Amanda Hopper Writes

A writer's tale of living and working in the country.

Month: May 2014

DIY Compost Tumbler

Ever feel like you’re drowning in trash? If you live in the city you might not think about your trash at all, but here in the country you either pay an arm and a leg to get your refuse picked up or you haul it to the dump yourself. Always looking for a deal, we do the latter.

In the winter, transporting the trash cans in the back of the truck is no big deal. The summer? A totally different story. Know what temps close to 100 degrees F do to trash? Yeah …

Maybe with all of this background information you can understand my need to reduce, reuse and recycle. ‘Round these parts I’m known as the Recycling Nazi. Don’t judge … it’s free. My motivation for homemade vegetable stock came from my desire to reduce the stuff in my trash can. But a container of vegetable scraps cannot compare to my secret weapon. Want to know what has me so excited?

Composting.

I know what you’re thinking … composters cost a small fortune.

Not if you harness your inner redneck. Don’t pretend you don’t have one hiding in there.

All you need is a locking trash can and a drill. Combine that with a little composting knowledge and you are a downright threat to sanitary engineers everywhere. Have I piqued your interest? *rubs hands together and laughs maniacally* Great, read on my little rednecks.

Step One
Drill 1/8 inch holes all over your trash can – except the lid – about 1 inch apart. The size of the holes allows for air flow and water drainage without allowing bugs to enter.

I taught Youngest (7-years-old at the time) how to operate a drill with this project. Now we have to keep the drill up where he can’t reach it … whoops.

Step Two
Layer compost materials. Always completely cover your green materials (vegetable scraps, freshly cut plant material, tea bags, rinsed nut shells, bread and freshly-used coffee grounds) with your brown materials (newspaper, cardboard egg cartons, paper sacks, dried out plant material, washed egg shells, and toilet paper tubes) to thwart ants and flies from seeking out your composter by the thousands.
* Do not add any animal protein (watch for this in store-bought bread), hot peppers or acidic items (tomatoes/citrus) to your compost pile and watch your salt content.
** The eggshells and nut shells will not completely break down in the composter, but they offer great texture in clay soil. 

Green material.

Brown material. Make sure you shred it before adding to the composter.

Step Three
Keep the compost wet, not soaking, but like a wrung-out sponge.

Step Four
Once nature takes its course and the material beings to decompose, throw the trash can on the ground and roll that puppy around every week or two. If you want the finished soil during the same growing season that you started composting, you can speed the process up by purchasing compost starters (made up of hungry little microbes itching to break down some stuff) at garden centers.

Keep a recycled container next to your sink to hold the green material until ready for composter. Make sure it has a locking lid and wash it well before refilling.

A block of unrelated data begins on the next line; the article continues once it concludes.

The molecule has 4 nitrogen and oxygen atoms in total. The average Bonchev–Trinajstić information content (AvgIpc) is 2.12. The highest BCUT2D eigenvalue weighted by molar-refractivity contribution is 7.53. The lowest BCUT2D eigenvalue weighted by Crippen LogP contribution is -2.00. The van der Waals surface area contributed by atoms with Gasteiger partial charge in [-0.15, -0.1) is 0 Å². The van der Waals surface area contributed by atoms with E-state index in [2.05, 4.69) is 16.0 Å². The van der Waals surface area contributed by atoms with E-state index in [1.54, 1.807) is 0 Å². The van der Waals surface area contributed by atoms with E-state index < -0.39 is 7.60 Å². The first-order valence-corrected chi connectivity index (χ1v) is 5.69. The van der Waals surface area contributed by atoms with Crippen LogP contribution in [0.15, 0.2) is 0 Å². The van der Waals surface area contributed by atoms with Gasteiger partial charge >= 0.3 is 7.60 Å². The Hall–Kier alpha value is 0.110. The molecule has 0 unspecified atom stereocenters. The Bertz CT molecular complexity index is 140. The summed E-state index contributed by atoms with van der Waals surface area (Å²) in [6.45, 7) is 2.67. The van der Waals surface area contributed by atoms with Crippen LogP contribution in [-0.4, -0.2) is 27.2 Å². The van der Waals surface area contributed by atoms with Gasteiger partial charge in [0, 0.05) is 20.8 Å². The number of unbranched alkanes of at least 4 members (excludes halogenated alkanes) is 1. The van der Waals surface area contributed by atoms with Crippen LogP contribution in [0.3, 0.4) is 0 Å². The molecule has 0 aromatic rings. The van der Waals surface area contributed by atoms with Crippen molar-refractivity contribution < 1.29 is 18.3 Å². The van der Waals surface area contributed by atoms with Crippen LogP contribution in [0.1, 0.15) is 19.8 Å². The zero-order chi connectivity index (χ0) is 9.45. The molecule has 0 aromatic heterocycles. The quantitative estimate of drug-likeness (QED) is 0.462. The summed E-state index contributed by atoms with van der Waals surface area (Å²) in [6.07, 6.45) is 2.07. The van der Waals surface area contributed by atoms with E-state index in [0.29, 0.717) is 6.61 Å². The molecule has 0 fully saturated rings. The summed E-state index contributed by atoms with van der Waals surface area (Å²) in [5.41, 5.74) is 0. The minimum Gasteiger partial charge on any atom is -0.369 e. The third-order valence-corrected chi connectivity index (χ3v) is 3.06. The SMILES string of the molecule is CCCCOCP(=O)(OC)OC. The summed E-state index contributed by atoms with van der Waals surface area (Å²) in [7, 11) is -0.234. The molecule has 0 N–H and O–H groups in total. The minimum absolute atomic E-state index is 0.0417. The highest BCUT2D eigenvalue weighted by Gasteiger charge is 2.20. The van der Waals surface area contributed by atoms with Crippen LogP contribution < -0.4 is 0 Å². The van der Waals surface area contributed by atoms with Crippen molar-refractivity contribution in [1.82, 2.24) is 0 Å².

Step Five
Dump the nutrient-filled soil into your garden, or planters, and watch your plants go crazy!

Step Six
If trash reduction and free soil are just not enough for you, and I would be so proud if they weren’t, place the composter in a long shallow plastic tub and use the liquid runoff (A.K.A. compost tea) as fertilizer. 

Greenhouse Interior

The good news?
The inside of the greenhouse is finally done.
The bad news?
It’s too hot to plant anything inside of it.
You’d think between the clearing, homeschooling, writing, gardening, cooking, cleaning, and woodpiling that I would have found more time to get it finished before spring officially sprung.
Sadly, no.
Thanks to my boys, who shoveled most of the dirt over a three week period, I can mark that project off the list and move on to one of the thirty others waiting for me.

The pictures just don’t show how big these beds really are. I have to climb on the dirt on my hands and knees to reach the back wall.

We fashioned built in beds like the ones featured on Ana White’s website. Our modifications included:

  • Treating the interior wood to prevent termites.
  • Chicken wire was laid over the grass to thwart burrowing animals.
  • A layer of cardboard covers the chicken wire to thwart the hardy Texas weeds.
While I have found scorpions, I haven’t found any snakes in the greenhouse. *fist pump*    
  • The bed walls are crafted out of galvanized metal instead of plywood…again to prevent the termites.
  • We mixed the remnants of our burn pile with dirt and horse manure (donated by a neighbor who was all too happy to be rid of it) to create an indoor compost pile of sorts.
  • We cut a window in the back wall so that we can remove the plastic to cool it down in the summer. ‘Cause I’m pretty sure you could decompose dead bodies in there during the summer. Living bodies for that matter … it gets that hot.
    The beds are huge! The walkway and doorway are just wide enough to fit a wheelbarrow inside. The funky trapezoid in the back wall is the removable window.